But the stock surged more than 1% as CEO David Solomon said there were signs of a recovery in investment banking.
The results were the worst for the Wall Street giant since the second quarter of 2020, when it posted write-downs in a corruption scandal linked to Malaysian state fund 1MDB.
“I’ve definitely felt better in the last six or eight weeks,” Solomon told analysts on a conference call. “Obviously a tough quarter,” he said, but added, “I feel the environment has improved.”
He cited increased activity in the equity capital markets and a resurgence of client discussions about mergers and acquisitions.
Goldman Sachs recorded a $1.4 billion write-down in the second quarter related to its GreenSky fintech business, which encourages consumer home improvement loans and real estate investment. He also recorded credit losses related to consumer loans and businesses.
“This moment in the business cycle is creating significant headwinds for Goldman Sachs,” Solomon said on a conference call with analysts. “We are making tough decisions to drive the strategic evolution of the company. Given both of these factors, it is not surprising that we are headed for a period of weaker performance.” Earnings of $3.08 per share for the three months ended June 30 were down 60% from $7.73 per share in the same period last year, the bank reported Wednesday. Analysts had expected earnings of $3.18 a share, according to Refinitiv data.
“The hurdles going into the quarter were relatively low,” said Keith Horowitz, an analyst at Citigroup. “Comparing the results to our estimates, we find that the core trend is generally positive, thanks to equity lending and investment banking.”
Net income for the second quarter was $1.07 billion, down 62% from $2.79 billion in the same period last year.
Goldman agreed to acquire GreenSky for $2.2 billion in 2021, and has since completed the transaction for $1.7 billion.
Goldman’s Marcus division was also included in the combined wealth and wealth management division last year as investment banks began to pull out of retail banking.
The sale of “almost all of the rest” of the Marcus Loan portfolio also resulted in a $100 million gain for Goldman.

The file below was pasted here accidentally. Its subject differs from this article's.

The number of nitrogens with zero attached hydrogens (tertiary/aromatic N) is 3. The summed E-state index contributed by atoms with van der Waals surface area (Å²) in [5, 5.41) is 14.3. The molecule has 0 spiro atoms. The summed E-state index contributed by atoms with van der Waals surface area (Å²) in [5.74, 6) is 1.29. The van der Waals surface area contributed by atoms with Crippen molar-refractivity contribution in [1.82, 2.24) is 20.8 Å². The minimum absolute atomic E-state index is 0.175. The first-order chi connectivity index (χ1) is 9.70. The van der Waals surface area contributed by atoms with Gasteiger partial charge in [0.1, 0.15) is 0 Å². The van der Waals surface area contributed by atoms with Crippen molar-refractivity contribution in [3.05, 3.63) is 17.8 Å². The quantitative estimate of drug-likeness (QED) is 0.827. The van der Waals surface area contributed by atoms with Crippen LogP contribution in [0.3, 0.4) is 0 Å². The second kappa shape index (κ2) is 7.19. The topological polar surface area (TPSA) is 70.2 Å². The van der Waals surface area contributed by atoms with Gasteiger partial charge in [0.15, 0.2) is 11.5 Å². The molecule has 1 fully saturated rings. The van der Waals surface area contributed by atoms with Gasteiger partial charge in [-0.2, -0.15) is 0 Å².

Earnings at Goldman’s Wealth and Wealth Management Division fell 4% year-on-year due to losses on real estate investments, but the division posted record fees and assets under supervision.
The bank plans to sell some of its commercial real estate investments within three to five years.
The results contrast with major Wall Street rivals such as JPMorgan Chase and Morgan Stanley, which have beaten earnings expectations. Executives cited the resilience of the economy but warned that high borrowing costs would start weighing on loan demand later this year.
Goldman’s investment banking fees fell 20% to $1.43 billion in the quarter. His trading income in bonds, currencies and commodities fell 26%, while stocks rose 1%.
Aggressive rate hikes by the Fed to curb inflation have led officials to forecast a slowdown in the second half of the year.
An uncertain outlook has weighed on mergers and acquisitions, while a spate of initial public offerings (IPOs) has fueled optimism about an early-stage economic recovery.
Goldman Sachs and peer Morgan Stanley said on Tuesday that earnings from its investment banking division were in line with a year earlier, but its trading business was sluggish.
Analysts are optimistic that the continued rally in the stock market will spur trading and see more IPO hopefuls take their shares public in the coming months.
However, global M&A activity fell 36% year-on-year in the second quarter, and uncertainty about the economic trajectory remains an obstacle.
Goldman Sachs laid off thousands of workers to cut costs and soften the blow of a slump in trading. The company expects more workers to be laid off this year if earnings do not recover, people familiar with the matter told Reuters earlier this year.
The bank’s workforce fell 2% from the first quarter to 44,600.